Credit Myth #5: It Will Take You Seven Years To Improve a Bad Credit Score
It is not uncommon for consumers to give little to no thought to their credit score until it comes time to make a major purchase. If you want to buy a home or vehicle and just realized that your credit score is far from worthy, you may panic, thinking you’ll have to wait forever to take the next step of your adult life. The good news is the idea that it takes seven years to repair bad credit is just a myth.
The Longevity of Negative Information
It’s true that negative information can stay on your credit report for as many as seven years. Negative information includes things such as bankruptcy, late payments, delinquent accounts and closed accounts, just to name a few examples. However, if you take measures to counteract it and improve your credit score, the negative information becomes less and less relevant. With commitment and perseverance, individuals with scores as low as 300 to 400 can obtain a fair to good credit rating in as little as one year.
Counteracting Negative Information
If you’re serious about improving your credit, there are steps you can take to begin improving your credit today. If you follow them, you may see a boost in as little as 30 days:
• Review Your Credit Report: You won't know what you need to fix without first understanding the problem. Review your credit report to see why your score is so low in the first place. Do you have a history of late payments? Are your cards all maxed out? Are there errors you don’t know about?
• Pay Down Your Debts: Though you can’t erase missed or late payments, you can reduce your credit utilization rate (a major scoring factor) by paying down as much of your total balance as possible. Ideally, you should keep your debt-to-limit ratio at 30% or lower. If you need help, consider using a personal loan to consolidate your debt.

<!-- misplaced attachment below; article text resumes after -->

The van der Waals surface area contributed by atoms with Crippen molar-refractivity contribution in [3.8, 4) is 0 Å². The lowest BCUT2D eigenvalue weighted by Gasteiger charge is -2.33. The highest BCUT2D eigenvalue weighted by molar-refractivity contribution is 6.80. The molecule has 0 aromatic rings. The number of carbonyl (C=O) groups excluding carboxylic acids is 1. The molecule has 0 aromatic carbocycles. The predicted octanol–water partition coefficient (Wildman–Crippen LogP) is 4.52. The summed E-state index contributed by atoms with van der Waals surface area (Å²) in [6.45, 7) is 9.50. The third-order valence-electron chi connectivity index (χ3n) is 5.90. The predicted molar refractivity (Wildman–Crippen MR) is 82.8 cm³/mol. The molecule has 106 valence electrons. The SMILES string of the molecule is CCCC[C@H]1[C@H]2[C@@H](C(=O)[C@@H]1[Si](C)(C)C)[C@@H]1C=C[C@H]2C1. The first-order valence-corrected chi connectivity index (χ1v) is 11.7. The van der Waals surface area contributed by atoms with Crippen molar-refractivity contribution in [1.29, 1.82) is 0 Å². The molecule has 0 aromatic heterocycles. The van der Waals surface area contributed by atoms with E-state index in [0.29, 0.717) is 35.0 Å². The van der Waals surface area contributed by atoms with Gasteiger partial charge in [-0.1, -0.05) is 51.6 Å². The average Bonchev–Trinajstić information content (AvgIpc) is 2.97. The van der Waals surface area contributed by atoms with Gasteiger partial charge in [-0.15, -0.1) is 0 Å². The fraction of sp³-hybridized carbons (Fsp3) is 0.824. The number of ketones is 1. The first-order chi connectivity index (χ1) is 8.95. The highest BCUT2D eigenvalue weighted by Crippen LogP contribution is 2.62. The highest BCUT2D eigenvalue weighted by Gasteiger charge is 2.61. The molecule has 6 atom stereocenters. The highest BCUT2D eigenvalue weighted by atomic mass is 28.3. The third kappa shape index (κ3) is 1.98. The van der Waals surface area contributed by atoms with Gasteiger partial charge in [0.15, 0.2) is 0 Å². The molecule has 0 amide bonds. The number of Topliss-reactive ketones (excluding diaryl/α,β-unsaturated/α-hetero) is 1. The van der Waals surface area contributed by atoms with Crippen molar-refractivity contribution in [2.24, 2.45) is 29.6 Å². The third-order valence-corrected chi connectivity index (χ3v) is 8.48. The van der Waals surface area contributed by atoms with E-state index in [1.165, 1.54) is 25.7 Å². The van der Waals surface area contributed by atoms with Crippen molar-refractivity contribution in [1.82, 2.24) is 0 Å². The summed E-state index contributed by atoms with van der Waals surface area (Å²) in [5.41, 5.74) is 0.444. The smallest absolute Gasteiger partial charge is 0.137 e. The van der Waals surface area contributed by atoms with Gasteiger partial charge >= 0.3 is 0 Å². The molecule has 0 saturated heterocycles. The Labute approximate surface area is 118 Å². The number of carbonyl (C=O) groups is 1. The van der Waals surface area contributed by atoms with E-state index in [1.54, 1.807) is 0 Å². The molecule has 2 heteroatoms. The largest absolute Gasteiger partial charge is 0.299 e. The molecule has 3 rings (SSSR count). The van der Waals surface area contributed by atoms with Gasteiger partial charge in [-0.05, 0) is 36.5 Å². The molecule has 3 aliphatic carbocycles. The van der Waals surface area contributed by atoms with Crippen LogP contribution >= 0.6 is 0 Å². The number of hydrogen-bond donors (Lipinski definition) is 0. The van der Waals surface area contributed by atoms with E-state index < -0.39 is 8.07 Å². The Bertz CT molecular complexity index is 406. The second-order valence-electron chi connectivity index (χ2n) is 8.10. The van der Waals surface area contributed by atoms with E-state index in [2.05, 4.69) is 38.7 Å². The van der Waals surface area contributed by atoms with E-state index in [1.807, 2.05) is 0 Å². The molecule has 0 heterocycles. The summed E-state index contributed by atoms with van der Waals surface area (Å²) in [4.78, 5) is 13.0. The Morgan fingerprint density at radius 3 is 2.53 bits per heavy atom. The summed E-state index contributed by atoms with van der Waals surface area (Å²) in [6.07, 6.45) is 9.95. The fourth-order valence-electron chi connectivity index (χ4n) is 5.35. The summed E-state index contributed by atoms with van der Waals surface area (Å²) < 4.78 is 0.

• Dispute Errors: By law, credit bureaus must investigate and respond to disputes within 30 to 45 days of receiving them. If you legitimately believe there is an error on your report, fight it. You may see a small point boost for doing so.
• Keep Credit Inquiries to a Minimum: When you submit a credit card application, the lender performs what is known as a "hard inquiry.” A hard inquiry can ding your score by five to ten points. If you’re serious about boosting your score, try to only apply for one or two new credit cards every 12 months.
Stay on Track
The most important thing you can do after you take that first step toward repairing your credit is to stick with it. It won’t help you to pay down your balances if you only rack them back up again. Continuing to miss payments or applying for more credit won't help either. If you’re serious about fixing your credit, commit to the long haul.